Stamata Blanas, 1720 Maple, objects to the process used for approval of the development.

End of citizen comment

Presentation by mayor of keys to the city to Evanston Hospital representatives for efforts in improving health care for ETHS students.

J.P. Gallagher of Evanston Hospital gets his key to the city from Mayor Elizabeth Tisdahl, who says she really likes him because he always agrees with what she asks for.

Back to the planned development discussion…

Alderman Rainey says she’s OK with the reduction in retail in the development. Says a lot of effort went into trying to get it, but it just didn’t work out. Says the new high-rise rental development at 415 Howard St. doesn’t have retail on the first floor and yet looks very active because of all the recreational amenities inside.

Rainey compares this situation to the one at 1515 Chicago Ave., where a developer has torn down a building because the city won’t approve the project he wants to build. Here we’ve got a developer who wants to build — should go for it.

Says this project fits perfectly on the site and will provide a lot more shoppers for downtown businesses

Says pleased that developers who got hit with the economic downturn have stuck with Evanston and are now trying to move their projects forward

Committee votes 5-0 to send the proposal on to City Council for introduction tonight. Final action won’t take place until the meeting two weeks from tonight.

Vacation rentals

Rainey says she’s opposed to “three day rentals for Lollapalooza.” But says realtors have told her that it often is necessary to rent for 30 days or less — when closings don’t go as planned, etc.

Alderman Judy Fiske, 1st Ward, says that when a prospective buyer has an owner interest in the property, that should be sufficient to take it out of the “vacation rental” category.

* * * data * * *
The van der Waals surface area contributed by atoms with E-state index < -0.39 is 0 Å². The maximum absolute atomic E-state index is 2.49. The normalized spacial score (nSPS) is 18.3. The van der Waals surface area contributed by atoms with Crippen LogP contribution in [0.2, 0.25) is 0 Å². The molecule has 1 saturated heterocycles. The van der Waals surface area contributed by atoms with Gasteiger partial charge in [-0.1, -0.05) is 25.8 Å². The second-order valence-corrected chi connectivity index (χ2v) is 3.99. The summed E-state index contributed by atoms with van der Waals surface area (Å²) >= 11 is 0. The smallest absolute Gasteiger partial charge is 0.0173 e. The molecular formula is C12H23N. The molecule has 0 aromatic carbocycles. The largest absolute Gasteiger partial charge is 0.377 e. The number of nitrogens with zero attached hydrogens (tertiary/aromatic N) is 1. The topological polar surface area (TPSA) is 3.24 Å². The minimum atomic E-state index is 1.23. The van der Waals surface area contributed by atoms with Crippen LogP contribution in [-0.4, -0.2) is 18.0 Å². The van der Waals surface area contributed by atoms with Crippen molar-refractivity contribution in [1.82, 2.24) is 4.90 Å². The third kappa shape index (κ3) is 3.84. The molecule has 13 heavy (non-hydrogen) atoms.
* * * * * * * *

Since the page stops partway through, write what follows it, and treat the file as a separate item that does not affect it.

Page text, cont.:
Suggests special use as an alternative — but notes that that’s not part of the ordinance presented tonight.

Alderman Don Wilson, 4th Ward, says he thinks the staff has misunderstood what the aldermen wanted.

He says there are a spectrum of circumstances that should be considered and that an outright ban wouldn’t work.

Says an outright ban wasn’t what he had in mind at all.

Citzen comment …

Jeff Smith notes that he was the attorney who represented a property owner who was doing short term rentals of her property. Says the ban proposal is going after a bug with a bazooka.

Says there are probably no more than a couple dozen at any one time and perhaps 200 over the course of a year.

Says only a couple of properties have raised objections from neighbors.

And all of the 18,000 homeowners in town now have the right to rent out their property. Says most of them have no idea that the council is considering this.

Says the city doesn’t have complaints about most of the properties that are being rented out. The stated finding in the ordinance that short term rentals represent a threat to the residents of the city seems without any basis.

Says think it would add to the safety if people are going out of town to have someone be in their property when they’re gone on vacation.

Says overall it’s not a problem, and arguably it’s a plus.

Rainey suggests holding the ordinance “until we get it right”?

Wilson suggests that comments on the proposal be sent to the corporation counsel.

Corporaton Counsel Grant Farrar says he’s OK with that. Email address is: Law@cityofevanston.org.

City Manager Wally Bobkiewicz says staff needs some more direction from the committee.

Wilson says there are all manner of exceptions that should. be considered. Says should treat differently properties where the owner would be present, versus one where the owner is out of town.

Holmes says need to go back to the whole licensing thing. How are going to be able to enforce this? she asks.

Maybe need a council-staff committee, she suggests.

Wynne says she’s worried about enforcement of licensing. Says she wouldn’t want to make “owner occupied” a distinction. Can be problems with that, too.

Says need to come up with something fairly soon.

Fiske says heard same arguments when were discussing B&Bs. But thought having licensing and meeting health and safety standards.

Says thinks the owner occupancy part is a very big deal. Thinks that makes it less likely that there will be a  disruptive event, because owners will be responsive to neighbohors.